3 Benefits of Euthanizing Your Pet in the Comfort of Your Home

3 Benefits of Euthanizing Your Pet in the Comfort of Your Home August 9, 2018
Photo Credit Pixabay

 

Yesterday my family and I experienced a significant loss. Our beloved cat, Monty, died peacefully at our home. Monty was a great cat, and one of our best friends. After a year of chronic illness, we chose to euthanize him in our house. Until recently, I didn’t know animals could be euthanized at home. However, there are veterinary practices that specialize in helping families say goodbye in the comfort of their own homes.

Pets become an integral part of a family. When my husband and I lost his mother to cancer, she died peacefully in her home. I remember how comforted my father-in-law felt seeing her pass at home. Going through that experience, helped me understand the value of dying at home rather than in a hospital or nursing home. Thanks to the wonderful veterinarian’s animals can have this same experience.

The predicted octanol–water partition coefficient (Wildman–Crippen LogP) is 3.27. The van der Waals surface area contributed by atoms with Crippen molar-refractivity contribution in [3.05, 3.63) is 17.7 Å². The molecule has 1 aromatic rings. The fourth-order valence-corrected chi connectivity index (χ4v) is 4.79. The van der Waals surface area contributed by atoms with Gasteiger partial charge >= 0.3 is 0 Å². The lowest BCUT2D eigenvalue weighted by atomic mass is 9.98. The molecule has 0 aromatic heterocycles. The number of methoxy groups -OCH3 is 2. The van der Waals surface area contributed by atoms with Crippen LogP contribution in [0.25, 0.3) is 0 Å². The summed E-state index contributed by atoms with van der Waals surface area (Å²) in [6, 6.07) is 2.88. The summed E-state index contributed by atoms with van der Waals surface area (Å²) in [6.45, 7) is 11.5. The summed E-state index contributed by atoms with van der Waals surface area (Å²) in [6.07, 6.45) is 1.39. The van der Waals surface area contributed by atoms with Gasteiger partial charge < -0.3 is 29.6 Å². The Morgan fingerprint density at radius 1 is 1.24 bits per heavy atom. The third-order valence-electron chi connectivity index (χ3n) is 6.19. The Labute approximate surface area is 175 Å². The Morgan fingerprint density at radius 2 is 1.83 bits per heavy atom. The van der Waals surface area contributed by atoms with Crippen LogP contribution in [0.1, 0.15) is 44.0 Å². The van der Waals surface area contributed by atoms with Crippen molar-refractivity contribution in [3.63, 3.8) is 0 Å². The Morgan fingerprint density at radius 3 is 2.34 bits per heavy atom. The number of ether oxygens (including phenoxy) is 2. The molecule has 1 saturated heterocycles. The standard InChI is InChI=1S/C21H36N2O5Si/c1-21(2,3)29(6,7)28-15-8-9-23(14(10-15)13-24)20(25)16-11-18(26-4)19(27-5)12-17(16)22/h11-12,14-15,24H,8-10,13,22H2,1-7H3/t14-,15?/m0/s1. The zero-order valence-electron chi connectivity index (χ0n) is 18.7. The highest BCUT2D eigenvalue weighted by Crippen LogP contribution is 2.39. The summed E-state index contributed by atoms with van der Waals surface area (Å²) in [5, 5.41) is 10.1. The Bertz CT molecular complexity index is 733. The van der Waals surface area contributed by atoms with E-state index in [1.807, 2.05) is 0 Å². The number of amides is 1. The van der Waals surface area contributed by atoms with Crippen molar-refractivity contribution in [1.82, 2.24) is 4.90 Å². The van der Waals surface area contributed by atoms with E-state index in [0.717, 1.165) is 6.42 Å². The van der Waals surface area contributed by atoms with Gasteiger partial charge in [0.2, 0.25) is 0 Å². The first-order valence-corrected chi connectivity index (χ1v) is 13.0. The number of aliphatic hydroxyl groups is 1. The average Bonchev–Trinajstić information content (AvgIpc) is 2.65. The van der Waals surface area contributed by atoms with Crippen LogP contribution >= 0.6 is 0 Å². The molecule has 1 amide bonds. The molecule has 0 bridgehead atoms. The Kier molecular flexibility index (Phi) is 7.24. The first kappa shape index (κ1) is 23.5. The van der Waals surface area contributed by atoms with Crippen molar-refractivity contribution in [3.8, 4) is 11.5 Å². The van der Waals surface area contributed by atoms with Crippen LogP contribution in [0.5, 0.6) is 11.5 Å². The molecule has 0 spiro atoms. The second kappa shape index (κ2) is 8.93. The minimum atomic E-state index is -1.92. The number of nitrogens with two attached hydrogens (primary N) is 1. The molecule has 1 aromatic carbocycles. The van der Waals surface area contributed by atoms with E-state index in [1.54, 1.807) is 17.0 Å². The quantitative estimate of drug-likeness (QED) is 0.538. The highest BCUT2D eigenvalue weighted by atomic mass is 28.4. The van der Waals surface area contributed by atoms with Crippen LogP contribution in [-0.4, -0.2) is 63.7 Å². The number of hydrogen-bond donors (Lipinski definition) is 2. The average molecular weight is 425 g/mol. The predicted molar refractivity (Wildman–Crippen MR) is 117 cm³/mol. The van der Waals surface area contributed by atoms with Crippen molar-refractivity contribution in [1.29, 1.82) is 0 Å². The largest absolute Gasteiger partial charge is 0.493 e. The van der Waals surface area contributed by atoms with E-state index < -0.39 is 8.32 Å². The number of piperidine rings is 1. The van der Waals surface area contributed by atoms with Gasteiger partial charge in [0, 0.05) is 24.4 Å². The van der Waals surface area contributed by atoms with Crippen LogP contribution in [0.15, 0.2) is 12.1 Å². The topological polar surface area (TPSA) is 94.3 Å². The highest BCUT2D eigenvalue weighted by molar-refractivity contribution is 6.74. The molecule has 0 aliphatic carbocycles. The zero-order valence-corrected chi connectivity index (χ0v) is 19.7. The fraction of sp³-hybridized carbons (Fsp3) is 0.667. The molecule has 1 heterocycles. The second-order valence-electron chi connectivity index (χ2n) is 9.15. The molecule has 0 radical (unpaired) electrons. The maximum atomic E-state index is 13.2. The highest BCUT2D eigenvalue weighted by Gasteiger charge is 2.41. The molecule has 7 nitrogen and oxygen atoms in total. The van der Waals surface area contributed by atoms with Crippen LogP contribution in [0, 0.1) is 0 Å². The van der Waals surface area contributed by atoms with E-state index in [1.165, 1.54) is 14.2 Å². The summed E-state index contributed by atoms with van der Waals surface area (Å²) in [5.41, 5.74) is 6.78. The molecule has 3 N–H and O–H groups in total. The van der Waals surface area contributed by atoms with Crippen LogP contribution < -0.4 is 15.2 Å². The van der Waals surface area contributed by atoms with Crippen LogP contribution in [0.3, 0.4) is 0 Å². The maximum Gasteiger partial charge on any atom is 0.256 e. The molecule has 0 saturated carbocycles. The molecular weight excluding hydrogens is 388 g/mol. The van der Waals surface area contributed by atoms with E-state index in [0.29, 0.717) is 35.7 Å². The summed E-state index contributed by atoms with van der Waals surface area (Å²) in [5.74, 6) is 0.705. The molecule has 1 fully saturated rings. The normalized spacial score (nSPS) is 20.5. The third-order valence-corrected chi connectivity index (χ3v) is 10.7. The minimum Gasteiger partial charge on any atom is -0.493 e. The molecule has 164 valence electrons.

There are several benefits to picking home euthanization of a pet versus taking them to a clinic. I am going to highlight a few reasons why home euthanization the most loving choice for pets.

Reduces Stress

When an animal is near the end of life, their bodies work hard to keep them alive. Many will hold on for weeks or months despite their lack of nutrients and pain. Watching an animal decline is stressful for others in the family including other pets.

Transporting an ill animal to a clinic is stressful for the family and the animal. Most pets experience anxiety when they go to the vet. By picking a home euthanization, pets can remain in the home. Instead of having stress and fear of being in a clinic, they take their final breaths surrounded by all of their loved ones. The experience is calm and peaceful for the family and the animal.

Allows Other Animals to Say Goodbye